rejectomorph (flying_blind) wrote,
rejectomorph
flying_blind

Washing Away

At times torrential, the rain has continued all night, and has continued to be uncommonly warm for the time of year-- though not warm enough to induce me to keep the window open, and so the sound I hear is muffled. Now and then a gust of wind will splatter a quick tattoo against the window, but most of the time there is just a soft pattering and trickling. A light shone down the walk reveals a glittering, rippled pond. I'd like to see such a pond there on a warm, sunlit day, but I'd have to use the lawn sprinkler to create it. Water is costly here. I'll have to be content with the pond the rain makes.

While poking around in one of the online collections of historic photographs I'm wont to frequent (and borrow from), I came across the earliest picture I've yet seen of the Romanesque Revival City Hall which once once graced Broadway in Los Angeles. I've seen many pictures of the building as it was in later years, when the city had grown around it and it was no longer the largest structure in its area, but this photo dates to a time soon after it was built, and its dark bulk dominates the scene.

I've always been especially pleased by buildings which rise impressively from their low landscapes, and this one certainly does that. The view is to the south, toward blocks then occupied mostly by Victorian houses and the spires of a few churches. A view to the northeast would have shown what was then the center of town, but even there, only the large County Courthouse a few blocks away would have been a match for this splendid pile.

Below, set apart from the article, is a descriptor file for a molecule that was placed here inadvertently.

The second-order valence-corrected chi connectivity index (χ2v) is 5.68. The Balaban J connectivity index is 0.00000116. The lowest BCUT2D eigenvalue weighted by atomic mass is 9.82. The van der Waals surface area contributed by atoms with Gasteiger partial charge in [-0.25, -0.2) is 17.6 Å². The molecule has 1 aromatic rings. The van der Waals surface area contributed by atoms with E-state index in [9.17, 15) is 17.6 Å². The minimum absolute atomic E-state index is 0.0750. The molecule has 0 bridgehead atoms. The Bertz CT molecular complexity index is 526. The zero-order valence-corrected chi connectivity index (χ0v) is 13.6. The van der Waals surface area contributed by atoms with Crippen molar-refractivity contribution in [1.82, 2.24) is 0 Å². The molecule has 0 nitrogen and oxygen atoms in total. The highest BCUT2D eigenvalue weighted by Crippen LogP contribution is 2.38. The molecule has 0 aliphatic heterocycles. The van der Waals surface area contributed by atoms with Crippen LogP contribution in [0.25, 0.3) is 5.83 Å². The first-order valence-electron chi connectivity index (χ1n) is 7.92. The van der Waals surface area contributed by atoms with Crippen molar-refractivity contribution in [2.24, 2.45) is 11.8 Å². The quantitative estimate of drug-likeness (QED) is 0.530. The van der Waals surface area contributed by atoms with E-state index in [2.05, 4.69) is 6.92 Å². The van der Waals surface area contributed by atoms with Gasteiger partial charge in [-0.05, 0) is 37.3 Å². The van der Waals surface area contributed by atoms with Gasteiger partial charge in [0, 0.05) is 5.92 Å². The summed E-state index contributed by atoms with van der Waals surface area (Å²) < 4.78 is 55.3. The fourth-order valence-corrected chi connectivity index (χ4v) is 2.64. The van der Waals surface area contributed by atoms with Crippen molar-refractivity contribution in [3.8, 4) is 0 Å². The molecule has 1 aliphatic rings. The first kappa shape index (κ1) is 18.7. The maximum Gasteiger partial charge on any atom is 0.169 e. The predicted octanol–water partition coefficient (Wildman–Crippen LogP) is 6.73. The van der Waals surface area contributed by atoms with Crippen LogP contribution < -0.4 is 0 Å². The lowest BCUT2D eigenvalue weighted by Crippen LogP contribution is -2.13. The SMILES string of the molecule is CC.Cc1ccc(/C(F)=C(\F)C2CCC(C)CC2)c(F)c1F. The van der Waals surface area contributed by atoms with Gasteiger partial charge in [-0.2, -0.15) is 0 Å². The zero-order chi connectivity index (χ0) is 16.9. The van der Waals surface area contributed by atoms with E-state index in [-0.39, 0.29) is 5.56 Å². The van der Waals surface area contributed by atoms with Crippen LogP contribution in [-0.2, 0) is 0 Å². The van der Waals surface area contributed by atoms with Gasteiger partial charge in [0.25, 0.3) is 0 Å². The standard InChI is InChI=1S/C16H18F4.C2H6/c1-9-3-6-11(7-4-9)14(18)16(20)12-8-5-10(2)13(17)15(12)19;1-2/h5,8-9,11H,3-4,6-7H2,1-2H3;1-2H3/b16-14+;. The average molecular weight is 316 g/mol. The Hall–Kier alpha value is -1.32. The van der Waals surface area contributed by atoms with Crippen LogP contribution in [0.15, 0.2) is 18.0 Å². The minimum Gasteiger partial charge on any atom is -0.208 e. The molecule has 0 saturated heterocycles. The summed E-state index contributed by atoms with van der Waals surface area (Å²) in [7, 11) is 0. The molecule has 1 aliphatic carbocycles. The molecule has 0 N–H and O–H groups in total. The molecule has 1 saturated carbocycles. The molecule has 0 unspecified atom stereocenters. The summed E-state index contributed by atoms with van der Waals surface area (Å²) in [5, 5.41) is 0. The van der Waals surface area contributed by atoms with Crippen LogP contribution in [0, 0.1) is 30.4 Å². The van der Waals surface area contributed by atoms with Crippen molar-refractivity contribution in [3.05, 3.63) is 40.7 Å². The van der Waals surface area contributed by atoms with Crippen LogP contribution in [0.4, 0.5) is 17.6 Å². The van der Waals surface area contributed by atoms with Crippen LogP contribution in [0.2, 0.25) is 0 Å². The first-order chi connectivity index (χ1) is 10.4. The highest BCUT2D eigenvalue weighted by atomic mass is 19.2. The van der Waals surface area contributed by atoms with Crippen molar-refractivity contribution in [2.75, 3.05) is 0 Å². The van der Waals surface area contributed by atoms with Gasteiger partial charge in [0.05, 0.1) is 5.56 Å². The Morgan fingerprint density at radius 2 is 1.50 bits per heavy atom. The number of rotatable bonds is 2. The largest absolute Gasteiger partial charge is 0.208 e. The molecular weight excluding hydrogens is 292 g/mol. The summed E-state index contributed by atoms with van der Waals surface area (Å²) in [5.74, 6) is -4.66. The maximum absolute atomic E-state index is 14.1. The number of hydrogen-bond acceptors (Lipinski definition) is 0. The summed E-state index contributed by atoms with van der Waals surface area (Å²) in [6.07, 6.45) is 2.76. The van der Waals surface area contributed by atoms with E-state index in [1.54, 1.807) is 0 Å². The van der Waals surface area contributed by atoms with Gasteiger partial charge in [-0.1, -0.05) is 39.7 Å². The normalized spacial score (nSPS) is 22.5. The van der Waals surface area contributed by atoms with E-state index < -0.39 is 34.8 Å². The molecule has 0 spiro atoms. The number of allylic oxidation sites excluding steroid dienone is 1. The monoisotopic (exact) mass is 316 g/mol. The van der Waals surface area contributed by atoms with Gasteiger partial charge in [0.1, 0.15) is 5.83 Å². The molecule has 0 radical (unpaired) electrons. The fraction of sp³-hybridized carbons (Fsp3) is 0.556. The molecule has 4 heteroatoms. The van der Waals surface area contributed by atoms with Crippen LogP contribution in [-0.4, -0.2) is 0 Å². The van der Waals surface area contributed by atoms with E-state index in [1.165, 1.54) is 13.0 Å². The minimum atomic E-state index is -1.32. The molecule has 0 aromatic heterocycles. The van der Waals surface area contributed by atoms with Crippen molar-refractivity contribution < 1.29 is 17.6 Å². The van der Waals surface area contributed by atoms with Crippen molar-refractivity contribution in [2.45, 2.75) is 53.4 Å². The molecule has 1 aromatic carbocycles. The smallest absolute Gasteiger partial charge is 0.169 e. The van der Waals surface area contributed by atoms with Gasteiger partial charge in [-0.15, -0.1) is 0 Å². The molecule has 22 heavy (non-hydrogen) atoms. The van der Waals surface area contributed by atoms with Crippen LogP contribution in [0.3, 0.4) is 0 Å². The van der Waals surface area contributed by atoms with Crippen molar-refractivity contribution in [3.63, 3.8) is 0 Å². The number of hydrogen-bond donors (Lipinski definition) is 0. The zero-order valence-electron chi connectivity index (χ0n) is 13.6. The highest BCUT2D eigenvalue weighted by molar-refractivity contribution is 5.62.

One of the interesting things about this large civic monument was that not until two years after it was completed did the city which built it reach a population of 50,000. San Francisco was the metropolis of the west coast, with over 300,000 citizens, and even Oakland was more populous than Los Angeles. Seattle and Portland were then both huge cities in comparison to this southern backwater. The city of Los Angeles then was the largest settlement in a vast region that was still devoted largely to cattle ranching, and was derisively referred to by cosmopolitan Northern Californians as "The Queen of the Cow Counties." Though the population of Los Angeles had doubled in the decade of the 1880's, it was nevertheless an act of civic daring for so small a place to erect so large and costly a public building for its municipal offices.

And yet a mere two decades after this photograph was taken, Los Angeles had surpassed in population Oakland, Sacramento, Portland, Seattle, and San Francisco itself to become the largest city in the west. The ambitious optimism of the small-town burghers who had built the over-sized city hall had been justified. A mere two decades after that, the building had been outgrown, and was replaced by the much larger city hall which continues in use today. Even in 1908, the Victorian pile on Broadway was beginning to look a bit cramped amid the bulky 20th century commercial buildings and burgeoning office towers which were springing up on block after block which had only lately been built up with modest dwellings and small corner shops. Cramped, and a bit old-fashioned was how it most often looked in the photos I've seen up until now, and I was startled to see how splendid it was when new.

I never saw this building in person. It was gone before I was born. Looking at this picture, with the great bulk looming over the serene street and almost bucolic landscape beyond, I like to imagine how it would be to have the experience of one of those small figures on the sidewalk, looking up at all that stacked masonry, and everywhere else, open sky. And then I always remember that this gray scale city now exists no more than does Nineveh or Ur of the Chaldees. Only the streets are there, bereft of every trace of what stood along them little more than a century ago. What a moment to have missed.
Broadway, ca1888
Broadway, ca1888

This building was the City Hall of Los Angeles from 1888 until 1928. It was on the east side of Broadway, south of Second Street. It is gone, as is every other structure in this view.

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